Report: LA Councilman Who Voted to Cut Police Funding Called Cops to Home 8 Times Since April

Los Angeles solidarity Portland (Apu Gomes / AFP / Getty)
Apu Gomes / AFP / Getty

A Los Angeles councilman who voted to cut the city’s police budget by $150 million allegedly called police to his home several times since April.

Fox 11 reporter Bill Melugin tweeted a link Friday to a public information records request that reportedly showed Councilman Mike Bonin “called LAPD to his home 8 times since 4/4/20, including to provide extra patrols and protection from peaceful protesters at his house”:

In a subsequent tweet, Melugin said it was not him who filed the request, but someone else:

Bonin, whose website described him as a “Progressive Problem-Solver,” later denied the accusations and said he had never asked officers to patrol his home:

Following Bonin’s denial, Melugin tweeted that “Multiple LAPD sources say they would not generate their own calls for a simple patrol”:

In a Twitter thread, Bonin claimed when protesters showed up to his house, “I specifically asked LAPD NOT to send anyone.”

“This is a cute tactic to try to silence or intimidate a public official who is standing up to the police union. It ain’t working,” Bonin concluded.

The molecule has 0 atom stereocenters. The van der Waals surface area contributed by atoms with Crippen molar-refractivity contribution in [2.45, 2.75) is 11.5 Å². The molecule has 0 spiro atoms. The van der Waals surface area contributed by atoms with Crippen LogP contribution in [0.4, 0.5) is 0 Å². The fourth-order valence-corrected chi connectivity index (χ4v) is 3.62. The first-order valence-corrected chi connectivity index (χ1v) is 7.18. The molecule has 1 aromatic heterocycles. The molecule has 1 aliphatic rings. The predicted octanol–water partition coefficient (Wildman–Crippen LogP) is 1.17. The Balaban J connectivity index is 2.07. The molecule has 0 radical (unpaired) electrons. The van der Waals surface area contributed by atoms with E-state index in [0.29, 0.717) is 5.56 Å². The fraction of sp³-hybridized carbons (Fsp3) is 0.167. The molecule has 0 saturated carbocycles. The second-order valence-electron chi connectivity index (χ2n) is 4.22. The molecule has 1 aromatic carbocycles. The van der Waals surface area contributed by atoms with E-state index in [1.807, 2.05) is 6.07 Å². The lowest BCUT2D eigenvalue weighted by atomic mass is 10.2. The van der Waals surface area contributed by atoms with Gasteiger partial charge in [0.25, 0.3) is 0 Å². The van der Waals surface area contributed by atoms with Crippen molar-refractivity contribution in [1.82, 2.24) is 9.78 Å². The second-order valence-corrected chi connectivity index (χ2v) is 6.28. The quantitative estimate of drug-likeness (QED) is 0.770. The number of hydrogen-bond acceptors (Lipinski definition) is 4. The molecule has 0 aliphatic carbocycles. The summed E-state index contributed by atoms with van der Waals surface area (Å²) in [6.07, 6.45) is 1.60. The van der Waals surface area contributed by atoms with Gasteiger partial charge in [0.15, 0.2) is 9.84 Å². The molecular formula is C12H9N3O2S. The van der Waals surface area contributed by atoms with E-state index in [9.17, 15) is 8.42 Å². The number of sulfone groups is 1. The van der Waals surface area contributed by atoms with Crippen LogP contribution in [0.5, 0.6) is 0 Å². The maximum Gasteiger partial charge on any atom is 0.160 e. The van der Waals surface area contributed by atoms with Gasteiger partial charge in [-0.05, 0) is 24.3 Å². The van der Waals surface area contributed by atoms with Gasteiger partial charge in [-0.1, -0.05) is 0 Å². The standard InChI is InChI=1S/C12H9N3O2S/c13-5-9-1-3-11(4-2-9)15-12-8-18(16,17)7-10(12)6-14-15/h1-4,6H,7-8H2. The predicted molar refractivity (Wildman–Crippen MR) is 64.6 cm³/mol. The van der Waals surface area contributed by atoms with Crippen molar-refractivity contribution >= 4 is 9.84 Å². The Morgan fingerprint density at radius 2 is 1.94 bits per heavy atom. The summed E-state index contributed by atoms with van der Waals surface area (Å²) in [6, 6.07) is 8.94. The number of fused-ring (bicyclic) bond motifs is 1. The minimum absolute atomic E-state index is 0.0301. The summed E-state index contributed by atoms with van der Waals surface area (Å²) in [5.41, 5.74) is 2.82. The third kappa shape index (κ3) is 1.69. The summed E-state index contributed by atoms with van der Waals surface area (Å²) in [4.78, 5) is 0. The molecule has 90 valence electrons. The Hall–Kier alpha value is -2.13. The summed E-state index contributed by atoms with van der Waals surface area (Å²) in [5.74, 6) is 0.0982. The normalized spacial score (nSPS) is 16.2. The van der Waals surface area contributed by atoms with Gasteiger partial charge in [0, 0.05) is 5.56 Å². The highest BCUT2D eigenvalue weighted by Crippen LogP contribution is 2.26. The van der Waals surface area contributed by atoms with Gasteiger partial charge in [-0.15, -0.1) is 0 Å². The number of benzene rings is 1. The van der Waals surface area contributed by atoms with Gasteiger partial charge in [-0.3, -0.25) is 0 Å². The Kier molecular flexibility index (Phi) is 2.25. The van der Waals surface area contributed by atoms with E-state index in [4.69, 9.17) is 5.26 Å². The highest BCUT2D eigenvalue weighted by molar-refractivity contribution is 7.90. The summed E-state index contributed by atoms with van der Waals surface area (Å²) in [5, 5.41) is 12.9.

The Los Angeles City Council voted in June to study ways to cut the LAPD’s budget by $100 million to $150 million, according to ABC 7.

The report continued:

The council voted 11-3 with Councilmen Paul Koretz, Joe Buscaino and John Lee dissenting. Although community activists presented their idea for more dramatic reductions in law enforcement spending, the city’s Budget and Finance Committee sent the proposal to the full council.

The People’s Budget LA proposal was developed by a coalition of organizations led by Black Lives Matter’s Los Angeles chapter, and it seeks to have the LAPD’s proposed budget cut by 90%, with the funds allocated to social services, such as mental health and housing. LAPD’s proposed operating budget for the next fiscal year is about $1.86 billion.

“I think we owe it to Los Angeles to come up with a better and a smarter way of doing public safety and emergency response, and I think this motion is the first step in doing that,” Bonin said at the time.

“It’s not about random slashing and cuts. It’s about re-prioritizing and … to invest in neighborhood safety, and there’s ways to do that,” he concluded.


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